The Hippy School by Charlie O'Hay, PFS Parent
It started with zombies. The daughter of a longtime friend had made a zombie movie, an ambitious project for anyone, let alone a teenager with only limited equipment (a point-and-shoot digital that could only take 8 minutes of video before filling its memory card). The film was to be screened at someplace called the Philly Free School. Cecily and I had never heard of it but were delighted to support our friend and her daughter by attending.
The school’s staff—then just Reb, Michelle, Mark, and Joel—saw the screening’s potential as a way to promote the growing school within the community. On screening night, they had a cornucopia of promotional material available and were more than happy to discuss PFS’s history, its mission, and the Sudbury model from which it grew. The film was awesome, and Cecily and I took home some of the school’s materials to review. I read through the brochures and dubbed PFS “The Hippy School.”
At the time, Tori (then 5) was enrolled in a public kindergarten, but she was far from happy. Each day I’d pick her up at the bus stop, and she’d greet me with a sad face, or worse, she’d be asleep on the front seat of the bus and I’d have to wake her. She received frequent disciplinary notes from her teacher for “offenses” like talking or playing (in kindergarten!), and I’d have to sign these forms and return then with her the next day. It was quickly becoming clear that Tori had inherited my “artistic temperament” and was already chafing at the idea of being indoctrinated, molded, and processed by the public education system that I’d gone through decades earlier. Cecily and I talked it over and decided to give “The Hippy School” another look.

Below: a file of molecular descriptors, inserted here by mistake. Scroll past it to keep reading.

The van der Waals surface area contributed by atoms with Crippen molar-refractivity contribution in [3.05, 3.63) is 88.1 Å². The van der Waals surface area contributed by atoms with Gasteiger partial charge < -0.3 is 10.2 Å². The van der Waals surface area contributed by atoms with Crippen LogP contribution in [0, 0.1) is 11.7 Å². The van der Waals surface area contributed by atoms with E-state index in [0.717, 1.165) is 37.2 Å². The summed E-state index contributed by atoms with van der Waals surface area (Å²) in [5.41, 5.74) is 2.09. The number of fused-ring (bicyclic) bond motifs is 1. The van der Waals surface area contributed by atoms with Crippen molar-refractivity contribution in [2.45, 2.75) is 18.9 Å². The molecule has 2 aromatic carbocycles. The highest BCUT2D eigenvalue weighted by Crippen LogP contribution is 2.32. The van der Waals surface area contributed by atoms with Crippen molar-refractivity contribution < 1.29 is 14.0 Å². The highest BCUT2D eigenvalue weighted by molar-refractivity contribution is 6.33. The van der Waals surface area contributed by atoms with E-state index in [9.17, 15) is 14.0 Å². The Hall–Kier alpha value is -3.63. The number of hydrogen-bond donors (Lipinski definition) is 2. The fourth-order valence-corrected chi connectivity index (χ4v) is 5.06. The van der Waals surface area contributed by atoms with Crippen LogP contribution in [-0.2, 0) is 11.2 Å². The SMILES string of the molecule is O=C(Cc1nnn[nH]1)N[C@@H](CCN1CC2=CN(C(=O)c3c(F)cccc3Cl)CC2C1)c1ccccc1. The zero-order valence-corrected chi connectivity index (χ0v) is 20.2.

We scheduled a meeting with Reb and Michelle, and brought Tori—who instantly bonded with their daughter, Pepper, and Mark’s daughter, Maddie. I had a lot to learn. First, they said “staff” instead of “teachers.” There were no homework assignments, no bells, no mandatory texts, no report cards, and no standardized tests. And kids from 4 to 19 shared the space together. As an older dad who’d been through “the system,” I was initially skeptical about the model. But I could immediately see the change in Tori’s mood after spending just a few hours at PFS. It was profoundly clear that she needed a school that would encourage, not stifle, her exuberance, curiosity, and eagerness to explore her own interests and personality.
Tori’s trial week was late in spring, She loved it. She loved everything about it—the kids, the staff, the facilities, the way people treated one another, and the way conflicts were resolved. We enrolled her for the following September.
This is Tori’s sixth year at PFS, and in that time she has vastly expanded her horizons, built deep and textured friendships, and pursued interests that range from ancient Egypt to roller derby. Each day she arrives home energized and interested in life. And she looks forward to returning to school in the morning. Her reading is at or above her comparable grade level, and her problem-solving skills are excellent. As parents, Cecily and I could ask for nothing better than PFS.